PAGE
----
Moderna will submit its Covid-19 vaccine for emergency use approval in the U.S. Monday after new trial data showed it to be 94% effective at preventing the disease, findings that are consistent with earlier data from the Phase 3 clinical trial.
New findings from the Phase 3 clinical trial, which involved over 30,000 participants, showed the vaccine to be 100% effective at preventing severe Covid-19 and 94% at preventing the disease more broadly.
The company says the findings are consistent across various demographics, including age, gender and ethnicity.
No serious safety concerns were identified, the company said, with side effects limited to injection site pain, headaches and fatigue.
Off the back of the results, and having collected the requisite two months of safety data, Moderna says it will apply for emergency use authorization from the U.S.’s Food and Drug Administration, as well as seek conditional marketing authorization from the European Medicines Agency.
The company says it has been informed that the FDA will meet to consider the vaccine on Dec. 17.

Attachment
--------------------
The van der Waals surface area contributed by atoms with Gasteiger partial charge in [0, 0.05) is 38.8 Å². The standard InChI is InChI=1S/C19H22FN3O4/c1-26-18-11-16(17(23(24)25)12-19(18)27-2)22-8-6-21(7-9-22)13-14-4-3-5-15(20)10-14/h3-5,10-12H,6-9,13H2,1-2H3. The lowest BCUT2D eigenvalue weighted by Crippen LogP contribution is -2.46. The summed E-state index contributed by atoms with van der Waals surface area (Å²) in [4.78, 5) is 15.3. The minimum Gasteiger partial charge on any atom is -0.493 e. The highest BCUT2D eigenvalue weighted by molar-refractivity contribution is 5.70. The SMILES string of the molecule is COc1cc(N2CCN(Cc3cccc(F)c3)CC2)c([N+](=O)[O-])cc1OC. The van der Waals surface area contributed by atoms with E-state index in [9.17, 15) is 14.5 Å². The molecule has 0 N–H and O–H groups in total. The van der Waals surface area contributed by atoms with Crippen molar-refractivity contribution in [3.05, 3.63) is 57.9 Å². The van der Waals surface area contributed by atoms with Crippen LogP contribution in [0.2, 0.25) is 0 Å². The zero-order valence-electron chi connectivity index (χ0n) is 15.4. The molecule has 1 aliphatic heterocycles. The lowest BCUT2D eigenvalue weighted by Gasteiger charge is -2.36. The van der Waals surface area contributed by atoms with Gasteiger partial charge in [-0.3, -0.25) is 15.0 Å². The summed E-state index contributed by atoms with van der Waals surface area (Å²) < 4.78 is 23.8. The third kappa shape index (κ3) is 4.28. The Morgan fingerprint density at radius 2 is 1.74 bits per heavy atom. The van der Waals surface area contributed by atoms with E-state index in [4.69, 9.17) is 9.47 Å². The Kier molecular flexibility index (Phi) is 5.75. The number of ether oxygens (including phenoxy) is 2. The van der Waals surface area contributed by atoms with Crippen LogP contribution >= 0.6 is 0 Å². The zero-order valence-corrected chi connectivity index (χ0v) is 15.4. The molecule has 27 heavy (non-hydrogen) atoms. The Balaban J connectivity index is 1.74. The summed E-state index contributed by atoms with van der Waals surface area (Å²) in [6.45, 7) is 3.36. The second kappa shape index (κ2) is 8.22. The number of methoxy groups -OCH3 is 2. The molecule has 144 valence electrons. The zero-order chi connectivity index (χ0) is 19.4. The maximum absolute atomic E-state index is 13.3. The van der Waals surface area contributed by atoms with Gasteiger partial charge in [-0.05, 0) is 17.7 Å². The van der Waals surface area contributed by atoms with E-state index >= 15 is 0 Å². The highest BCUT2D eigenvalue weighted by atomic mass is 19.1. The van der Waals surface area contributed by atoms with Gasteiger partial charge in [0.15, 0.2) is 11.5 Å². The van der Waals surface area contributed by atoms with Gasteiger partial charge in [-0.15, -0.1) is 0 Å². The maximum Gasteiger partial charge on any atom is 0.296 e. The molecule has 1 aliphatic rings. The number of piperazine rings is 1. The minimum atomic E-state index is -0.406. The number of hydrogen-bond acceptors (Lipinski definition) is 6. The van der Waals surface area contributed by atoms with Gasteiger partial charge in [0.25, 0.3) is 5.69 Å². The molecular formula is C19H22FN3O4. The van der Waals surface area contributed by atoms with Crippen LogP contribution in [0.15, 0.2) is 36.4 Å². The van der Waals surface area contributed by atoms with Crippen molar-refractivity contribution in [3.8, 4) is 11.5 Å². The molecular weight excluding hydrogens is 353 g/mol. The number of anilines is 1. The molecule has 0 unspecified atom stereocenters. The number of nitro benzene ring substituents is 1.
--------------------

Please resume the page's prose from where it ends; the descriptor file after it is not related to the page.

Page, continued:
20 million. That’s the total number of doses that Moderna expects to have ready to ship to the U.S. by the end of 2020, enough for 10 million people to be vaccinated as the vaccine requires two doses. The company says it is on track to manufacture between 500 million to 1 billion doses globally in 2021.
Speaking about the results, CEO Stéphane Bancel emphasized the vaccine’s high success rate and, in particular, its ability to prevent severe disease. “We believe that our vaccine will provide a new and powerful tool that may change the course of this pandemic and help prevent severe disease, hospitalizations and death,” Bancel said.
Moderna’s announcement Monday is significant for a number of reasons. Foremost, it is another proven vaccine heading towards authorization that will help tackle the Covid-19 pandemic that has infected and killed millions of people around the world. In this manner, it is more promising than the vaccine candidate from Pfizer and BioNTech, which has also been submitted for regulatory approval after promising trial results, as it requires much less onerous storage requirements. For science it is also a significant milestone, using RNA technology that has not yet managed to make it to market (Pfizer and BioNTech’s vaccine is also built using RNA). Finally, it is a big milestone for Moderna, should the vaccine be approved, as the company has not yet brought a vaccine to market.